the crickets to climb out of the water or the crickets will drown and foul the water.  Sometimes when I feed crickets, I just take out the water for a day to prevent cricket drowning.  The CGD should be left in the enclosure for two nights.  Many times, crested geckos will wait a day until the CGD thickens up.  I suggest feeding in the evening when the geckos are most active.  This will hopefully prevent any crickets from having time to find a hiding spot in the cage.

A common worry among first-time crested gecko owners is that their gecko is not eating.  Most of the time when it looks like they are not eating they really are.  Young crested geckos do not require that much food to survive.  One way to determine if they are eating is to look for any divots in the CGD or baby food which most of the time is caused by their tongue and sometimes their feet.  A technique that I like to use to make sure they are eating is to place CGD on their nose with my finger.  This will make them lick it off of their face.  Crested geckos are generally not finicky eaters so just give it time if it seems like your gecko is not eating.

Another misconception about crested geckos is that they need high humidity all of the time and this is not the case.  The enclosure can stay fairly dry during the day but you should mist the cage nightly in order to raise the humidity.  But, the cage should dry out by morning.  I have found that using a hand-held pressure sprayer works really well for nightly misting.  If the humidity is high all of the time, then there is an increased chance of fungal growth, which is unhealthy for the geckos.  On the other hand, low humidity all of the time will most likely cause shedding problems.  Therefore, you must create a nice balance between high and low humidity through misting the cage.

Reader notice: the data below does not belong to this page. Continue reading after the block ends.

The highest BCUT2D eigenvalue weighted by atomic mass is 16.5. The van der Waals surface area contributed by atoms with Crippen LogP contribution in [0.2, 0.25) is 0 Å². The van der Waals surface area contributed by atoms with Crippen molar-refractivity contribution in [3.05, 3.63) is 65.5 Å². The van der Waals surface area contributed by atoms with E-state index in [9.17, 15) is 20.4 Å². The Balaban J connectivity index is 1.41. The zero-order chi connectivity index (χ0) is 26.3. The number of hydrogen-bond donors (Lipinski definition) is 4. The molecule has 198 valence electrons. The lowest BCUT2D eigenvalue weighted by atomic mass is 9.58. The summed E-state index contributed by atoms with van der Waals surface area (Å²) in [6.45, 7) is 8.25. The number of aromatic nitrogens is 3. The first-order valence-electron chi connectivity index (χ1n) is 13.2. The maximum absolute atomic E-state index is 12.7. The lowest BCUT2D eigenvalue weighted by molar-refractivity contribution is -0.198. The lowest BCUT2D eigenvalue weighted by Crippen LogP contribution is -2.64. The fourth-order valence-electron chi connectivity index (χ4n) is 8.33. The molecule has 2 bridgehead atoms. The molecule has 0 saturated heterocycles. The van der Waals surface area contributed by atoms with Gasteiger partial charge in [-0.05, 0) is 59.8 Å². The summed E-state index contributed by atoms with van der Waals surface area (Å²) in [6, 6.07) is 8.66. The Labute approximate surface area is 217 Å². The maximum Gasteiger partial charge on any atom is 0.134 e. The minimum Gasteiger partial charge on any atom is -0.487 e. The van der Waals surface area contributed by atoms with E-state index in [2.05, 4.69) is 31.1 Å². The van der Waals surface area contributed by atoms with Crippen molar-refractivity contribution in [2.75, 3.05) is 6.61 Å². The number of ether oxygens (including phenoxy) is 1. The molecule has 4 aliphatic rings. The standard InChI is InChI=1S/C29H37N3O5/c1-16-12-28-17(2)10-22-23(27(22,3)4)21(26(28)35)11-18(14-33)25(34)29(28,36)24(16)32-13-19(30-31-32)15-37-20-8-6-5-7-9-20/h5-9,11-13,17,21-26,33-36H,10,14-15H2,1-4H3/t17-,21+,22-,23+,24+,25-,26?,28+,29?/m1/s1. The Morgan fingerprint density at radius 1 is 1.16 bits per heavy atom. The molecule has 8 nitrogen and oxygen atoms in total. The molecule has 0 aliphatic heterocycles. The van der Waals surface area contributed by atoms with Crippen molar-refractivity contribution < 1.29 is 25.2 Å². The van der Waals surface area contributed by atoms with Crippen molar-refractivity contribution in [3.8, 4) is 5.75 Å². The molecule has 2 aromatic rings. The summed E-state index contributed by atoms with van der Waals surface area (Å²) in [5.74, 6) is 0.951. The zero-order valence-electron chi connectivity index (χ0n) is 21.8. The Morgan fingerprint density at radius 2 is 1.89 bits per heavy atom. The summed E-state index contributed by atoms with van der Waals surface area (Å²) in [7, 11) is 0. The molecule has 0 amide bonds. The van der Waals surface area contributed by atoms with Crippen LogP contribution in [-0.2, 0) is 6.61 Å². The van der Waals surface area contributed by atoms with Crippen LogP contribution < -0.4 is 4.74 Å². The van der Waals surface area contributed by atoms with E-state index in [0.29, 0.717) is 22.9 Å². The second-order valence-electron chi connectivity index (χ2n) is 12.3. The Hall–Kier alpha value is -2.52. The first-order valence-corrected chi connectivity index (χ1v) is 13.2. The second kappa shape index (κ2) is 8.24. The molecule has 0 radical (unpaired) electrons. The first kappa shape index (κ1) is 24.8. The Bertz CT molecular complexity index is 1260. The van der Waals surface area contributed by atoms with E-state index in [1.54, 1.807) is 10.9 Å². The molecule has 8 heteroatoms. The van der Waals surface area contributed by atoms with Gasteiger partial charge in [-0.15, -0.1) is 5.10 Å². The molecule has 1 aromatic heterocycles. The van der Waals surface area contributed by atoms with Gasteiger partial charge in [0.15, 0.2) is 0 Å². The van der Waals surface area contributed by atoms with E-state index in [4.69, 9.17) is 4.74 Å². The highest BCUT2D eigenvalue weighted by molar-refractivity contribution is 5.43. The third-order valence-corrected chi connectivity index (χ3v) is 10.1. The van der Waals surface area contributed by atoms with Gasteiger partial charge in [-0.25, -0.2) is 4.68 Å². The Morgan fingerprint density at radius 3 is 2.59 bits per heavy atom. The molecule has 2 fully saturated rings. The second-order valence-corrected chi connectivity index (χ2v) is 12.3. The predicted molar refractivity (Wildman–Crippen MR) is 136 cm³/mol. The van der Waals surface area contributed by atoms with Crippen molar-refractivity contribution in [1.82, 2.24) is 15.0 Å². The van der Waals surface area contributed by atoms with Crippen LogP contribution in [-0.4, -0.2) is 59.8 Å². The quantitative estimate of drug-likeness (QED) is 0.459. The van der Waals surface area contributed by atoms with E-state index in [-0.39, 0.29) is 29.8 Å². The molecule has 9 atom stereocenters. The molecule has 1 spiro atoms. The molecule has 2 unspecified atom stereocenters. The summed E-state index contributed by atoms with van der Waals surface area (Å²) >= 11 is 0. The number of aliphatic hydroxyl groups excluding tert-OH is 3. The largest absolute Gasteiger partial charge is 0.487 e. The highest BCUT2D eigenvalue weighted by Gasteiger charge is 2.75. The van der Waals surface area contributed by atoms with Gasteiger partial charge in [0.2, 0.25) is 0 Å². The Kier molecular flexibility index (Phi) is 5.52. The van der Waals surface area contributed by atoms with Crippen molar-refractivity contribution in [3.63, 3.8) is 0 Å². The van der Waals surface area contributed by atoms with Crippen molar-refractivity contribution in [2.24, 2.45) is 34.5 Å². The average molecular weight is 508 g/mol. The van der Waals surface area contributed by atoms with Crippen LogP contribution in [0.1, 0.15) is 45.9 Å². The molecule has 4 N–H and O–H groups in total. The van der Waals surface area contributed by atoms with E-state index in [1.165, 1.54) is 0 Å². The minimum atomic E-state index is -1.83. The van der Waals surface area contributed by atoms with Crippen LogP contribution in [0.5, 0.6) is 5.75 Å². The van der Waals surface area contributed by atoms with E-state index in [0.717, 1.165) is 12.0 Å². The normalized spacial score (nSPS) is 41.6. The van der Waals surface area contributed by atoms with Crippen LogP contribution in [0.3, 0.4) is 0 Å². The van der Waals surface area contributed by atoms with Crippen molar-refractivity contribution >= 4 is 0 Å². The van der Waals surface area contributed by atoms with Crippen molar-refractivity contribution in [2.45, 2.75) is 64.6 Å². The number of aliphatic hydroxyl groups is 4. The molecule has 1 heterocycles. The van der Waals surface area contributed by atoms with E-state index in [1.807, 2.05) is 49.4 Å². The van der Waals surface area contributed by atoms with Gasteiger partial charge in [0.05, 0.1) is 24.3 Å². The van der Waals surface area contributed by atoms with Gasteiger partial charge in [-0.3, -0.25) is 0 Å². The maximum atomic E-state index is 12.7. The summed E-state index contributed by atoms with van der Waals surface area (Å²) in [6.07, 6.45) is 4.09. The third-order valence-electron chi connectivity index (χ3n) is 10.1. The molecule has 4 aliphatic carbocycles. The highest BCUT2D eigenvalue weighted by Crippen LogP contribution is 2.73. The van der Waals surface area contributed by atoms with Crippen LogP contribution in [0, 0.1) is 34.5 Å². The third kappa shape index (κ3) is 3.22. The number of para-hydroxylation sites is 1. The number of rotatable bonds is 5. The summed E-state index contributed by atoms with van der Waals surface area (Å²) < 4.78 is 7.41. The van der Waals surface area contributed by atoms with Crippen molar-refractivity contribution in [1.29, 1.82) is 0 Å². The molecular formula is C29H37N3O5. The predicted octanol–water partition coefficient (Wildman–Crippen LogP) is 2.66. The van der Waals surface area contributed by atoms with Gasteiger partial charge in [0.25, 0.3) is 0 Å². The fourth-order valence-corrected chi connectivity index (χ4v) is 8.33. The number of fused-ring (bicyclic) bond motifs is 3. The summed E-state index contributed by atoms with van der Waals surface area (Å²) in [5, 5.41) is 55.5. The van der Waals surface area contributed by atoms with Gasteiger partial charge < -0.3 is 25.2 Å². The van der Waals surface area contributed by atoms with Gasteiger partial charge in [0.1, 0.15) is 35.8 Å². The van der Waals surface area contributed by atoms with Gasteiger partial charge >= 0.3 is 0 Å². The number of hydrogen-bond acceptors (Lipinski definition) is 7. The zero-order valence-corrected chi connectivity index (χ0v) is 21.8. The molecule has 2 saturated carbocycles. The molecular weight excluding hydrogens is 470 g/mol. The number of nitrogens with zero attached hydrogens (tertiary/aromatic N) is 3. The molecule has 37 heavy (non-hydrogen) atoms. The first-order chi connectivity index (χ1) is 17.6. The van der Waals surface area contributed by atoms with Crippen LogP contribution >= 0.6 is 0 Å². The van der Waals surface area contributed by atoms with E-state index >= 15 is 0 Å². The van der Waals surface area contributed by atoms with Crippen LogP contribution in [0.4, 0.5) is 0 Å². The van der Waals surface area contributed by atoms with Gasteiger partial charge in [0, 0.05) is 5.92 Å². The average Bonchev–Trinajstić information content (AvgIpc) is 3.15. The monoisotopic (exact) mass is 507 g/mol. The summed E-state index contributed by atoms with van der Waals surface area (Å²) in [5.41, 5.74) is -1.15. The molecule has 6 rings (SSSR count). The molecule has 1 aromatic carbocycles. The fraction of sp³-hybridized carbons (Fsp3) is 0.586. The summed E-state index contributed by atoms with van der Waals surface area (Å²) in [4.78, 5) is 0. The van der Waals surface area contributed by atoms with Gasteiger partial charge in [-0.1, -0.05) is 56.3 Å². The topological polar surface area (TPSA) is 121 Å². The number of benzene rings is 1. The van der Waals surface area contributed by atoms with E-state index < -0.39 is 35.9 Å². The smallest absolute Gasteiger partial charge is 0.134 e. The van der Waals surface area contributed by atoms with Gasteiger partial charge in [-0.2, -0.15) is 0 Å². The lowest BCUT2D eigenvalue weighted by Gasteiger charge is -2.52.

Crested geckos can make fascinating display animals in a naturalistic enclosure.  Naturalistic enclosures allow you to witness behaviors that are not normally seen in simplistic enclosures.  I have not set up a naturalistic enclosure for my crested geckos since I have so many animals.   However, I had the privilege to design and construct a few display enclosures at the St. Louis Zoo’s Herpetarium.  I was able to learn a few techniques from some of the best in the business.  Philippe de Vosjoli’s book Crested Geckos does a really nice job describing how to construct a naturalistic enclosure and I suggest referencing his book.